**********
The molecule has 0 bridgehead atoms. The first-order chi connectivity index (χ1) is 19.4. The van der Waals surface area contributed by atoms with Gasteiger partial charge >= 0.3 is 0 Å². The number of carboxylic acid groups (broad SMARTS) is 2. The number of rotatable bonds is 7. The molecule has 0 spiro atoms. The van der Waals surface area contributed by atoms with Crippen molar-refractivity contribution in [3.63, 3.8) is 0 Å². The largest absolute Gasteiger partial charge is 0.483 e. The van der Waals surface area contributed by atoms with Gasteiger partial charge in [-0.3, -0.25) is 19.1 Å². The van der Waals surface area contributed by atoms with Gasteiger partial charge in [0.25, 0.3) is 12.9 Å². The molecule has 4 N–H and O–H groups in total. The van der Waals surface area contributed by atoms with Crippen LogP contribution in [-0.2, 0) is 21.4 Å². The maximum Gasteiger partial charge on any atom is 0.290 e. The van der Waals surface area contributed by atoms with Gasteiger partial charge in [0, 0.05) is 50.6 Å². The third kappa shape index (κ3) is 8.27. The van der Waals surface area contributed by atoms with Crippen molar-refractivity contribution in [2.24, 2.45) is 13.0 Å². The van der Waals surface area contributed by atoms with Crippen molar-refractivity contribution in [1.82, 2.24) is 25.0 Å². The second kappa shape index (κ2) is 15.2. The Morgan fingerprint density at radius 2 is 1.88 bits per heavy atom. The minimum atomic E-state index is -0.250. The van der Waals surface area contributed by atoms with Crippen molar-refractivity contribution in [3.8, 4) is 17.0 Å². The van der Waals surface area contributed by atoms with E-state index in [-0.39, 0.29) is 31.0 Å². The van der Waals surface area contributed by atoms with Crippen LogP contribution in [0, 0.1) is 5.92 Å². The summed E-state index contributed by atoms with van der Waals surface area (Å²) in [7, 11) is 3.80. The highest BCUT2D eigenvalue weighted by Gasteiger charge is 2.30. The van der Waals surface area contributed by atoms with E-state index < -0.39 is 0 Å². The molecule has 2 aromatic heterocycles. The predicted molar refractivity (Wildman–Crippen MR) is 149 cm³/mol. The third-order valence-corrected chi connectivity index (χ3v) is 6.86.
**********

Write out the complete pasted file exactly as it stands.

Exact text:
The molecule has 0 bridgehead atoms. The first-order chi connectivity index (χ1) is 19.4. The van der Waals surface area contributed by atoms with Gasteiger partial charge >= 0.3 is 0 Å². The number of carboxylic acid groups (broad SMARTS) is 2. The number of rotatable bonds is 7. The molecule has 0 spiro atoms. The van der Waals surface area contributed by atoms with Crippen molar-refractivity contribution in [3.63, 3.8) is 0 Å². The largest absolute Gasteiger partial charge is 0.483 e. The van der Waals surface area contributed by atoms with Gasteiger partial charge in [-0.3, -0.25) is 19.1 Å². The van der Waals surface area contributed by atoms with Gasteiger partial charge in [0.25, 0.3) is 12.9 Å². The molecule has 4 N–H and O–H groups in total. The van der Waals surface area contributed by atoms with Crippen LogP contribution in [-0.2, 0) is 21.4 Å². The maximum Gasteiger partial charge on any atom is 0.290 e. The van der Waals surface area contributed by atoms with Gasteiger partial charge in [0, 0.05) is 50.6 Å². The third kappa shape index (κ3) is 8.27. The van der Waals surface area contributed by atoms with Crippen molar-refractivity contribution in [2.24, 2.45) is 13.0 Å². The van der Waals surface area contributed by atoms with Crippen molar-refractivity contribution in [1.82, 2.24) is 25.0 Å². The second kappa shape index (κ2) is 15.2. The Morgan fingerprint density at radius 2 is 1.88 bits per heavy atom. The minimum atomic E-state index is -0.250. The van der Waals surface area contributed by atoms with Crippen molar-refractivity contribution in [3.8, 4) is 17.0 Å². The van der Waals surface area contributed by atoms with E-state index in [-0.39, 0.29) is 31.0 Å². The van der Waals surface area contributed by atoms with Crippen LogP contribution in [0, 0.1) is 5.92 Å². The summed E-state index contributed by atoms with van der Waals surface area (Å²) in [7, 11) is 3.80. The highest BCUT2D eigenvalue weighted by Gasteiger charge is 2.30. The van der Waals surface area contributed by atoms with E-state index < -0.39 is 0 Å². The molecule has 2 aromatic heterocycles. The predicted molar refractivity (Wildman–Crippen MR) is 149 cm³/mol. The third-order valence-corrected chi connectivity index (χ3v) is 6.86.